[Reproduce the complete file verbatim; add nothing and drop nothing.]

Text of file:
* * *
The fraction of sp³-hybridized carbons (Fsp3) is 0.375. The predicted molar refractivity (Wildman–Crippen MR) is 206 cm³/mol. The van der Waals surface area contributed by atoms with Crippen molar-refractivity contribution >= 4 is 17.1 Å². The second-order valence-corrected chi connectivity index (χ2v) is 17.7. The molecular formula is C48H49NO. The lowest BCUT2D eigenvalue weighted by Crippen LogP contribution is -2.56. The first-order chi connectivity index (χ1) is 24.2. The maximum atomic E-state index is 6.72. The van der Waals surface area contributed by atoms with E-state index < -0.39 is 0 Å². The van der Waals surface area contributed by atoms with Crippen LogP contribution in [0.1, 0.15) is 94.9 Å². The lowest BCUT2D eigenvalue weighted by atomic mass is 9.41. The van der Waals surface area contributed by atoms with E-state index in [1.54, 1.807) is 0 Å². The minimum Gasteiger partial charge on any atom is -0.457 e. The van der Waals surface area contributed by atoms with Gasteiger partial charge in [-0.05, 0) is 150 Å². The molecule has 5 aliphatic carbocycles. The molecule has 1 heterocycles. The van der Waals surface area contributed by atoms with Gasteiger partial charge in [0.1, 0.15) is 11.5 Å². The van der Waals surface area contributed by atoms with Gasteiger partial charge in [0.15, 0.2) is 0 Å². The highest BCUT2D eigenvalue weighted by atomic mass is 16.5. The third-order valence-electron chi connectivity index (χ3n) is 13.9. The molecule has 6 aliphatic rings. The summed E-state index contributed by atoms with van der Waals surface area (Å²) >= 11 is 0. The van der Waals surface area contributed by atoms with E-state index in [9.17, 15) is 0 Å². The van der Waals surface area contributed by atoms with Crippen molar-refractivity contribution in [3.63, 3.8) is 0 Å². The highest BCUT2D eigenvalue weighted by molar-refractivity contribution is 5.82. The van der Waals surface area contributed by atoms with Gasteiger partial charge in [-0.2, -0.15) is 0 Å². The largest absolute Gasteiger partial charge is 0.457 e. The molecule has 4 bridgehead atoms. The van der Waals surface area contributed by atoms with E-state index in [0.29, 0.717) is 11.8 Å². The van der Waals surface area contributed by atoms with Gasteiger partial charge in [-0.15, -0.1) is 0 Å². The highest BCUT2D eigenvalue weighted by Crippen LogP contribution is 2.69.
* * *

The fraction of sp³-hybridized carbons (Fsp3) is 0.375. The predicted molar refractivity (Wildman–Crippen MR) is 206 cm³/mol. The van der Waals surface area contributed by atoms with Crippen molar-refractivity contribution >= 4 is 17.1 Å². The second-order valence-corrected chi connectivity index (χ2v) is 17.7. The molecular formula is C48H49NO. The lowest BCUT2D eigenvalue weighted by Crippen LogP contribution is -2.56. The first-order chi connectivity index (χ1) is 24.2. The maximum atomic E-state index is 6.72. The van der Waals surface area contributed by atoms with E-state index < -0.39 is 0 Å². The van der Waals surface area contributed by atoms with Crippen LogP contribution in [0.1, 0.15) is 94.9 Å². The lowest BCUT2D eigenvalue weighted by atomic mass is 9.41. The van der Waals surface area contributed by atoms with E-state index in [1.54, 1.807) is 0 Å². The minimum Gasteiger partial charge on any atom is -0.457 e. The van der Waals surface area contributed by atoms with Gasteiger partial charge in [-0.05, 0) is 150 Å². The molecule has 5 aliphatic carbocycles. The molecule has 1 heterocycles. The van der Waals surface area contributed by atoms with Gasteiger partial charge in [0.1, 0.15) is 11.5 Å². The van der Waals surface area contributed by atoms with Gasteiger partial charge in [0.15, 0.2) is 0 Å². The highest BCUT2D eigenvalue weighted by atomic mass is 16.5. The third-order valence-electron chi connectivity index (χ3n) is 13.9. The molecule has 6 aliphatic rings. The summed E-state index contributed by atoms with van der Waals surface area (Å²) >= 11 is 0. The van der Waals surface area contributed by atoms with E-state index in [9.17, 15) is 0 Å². The van der Waals surface area contributed by atoms with Crippen molar-refractivity contribution in [3.63, 3.8) is 0 Å². The highest BCUT2D eigenvalue weighted by molar-refractivity contribution is 5.82. The van der Waals surface area contributed by atoms with Gasteiger partial charge in [-0.2, -0.15) is 0 Å². The largest absolute Gasteiger partial charge is 0.457 e. The molecule has 4 bridgehead atoms. The van der Waals surface area contributed by atoms with E-state index in [0.29, 0.717) is 11.8 Å². The van der Waals surface area contributed by atoms with Gasteiger partial charge in [-0.15, -0.1) is 0 Å². The highest BCUT2D eigenvalue weighted by Crippen LogP contribution is 2.69.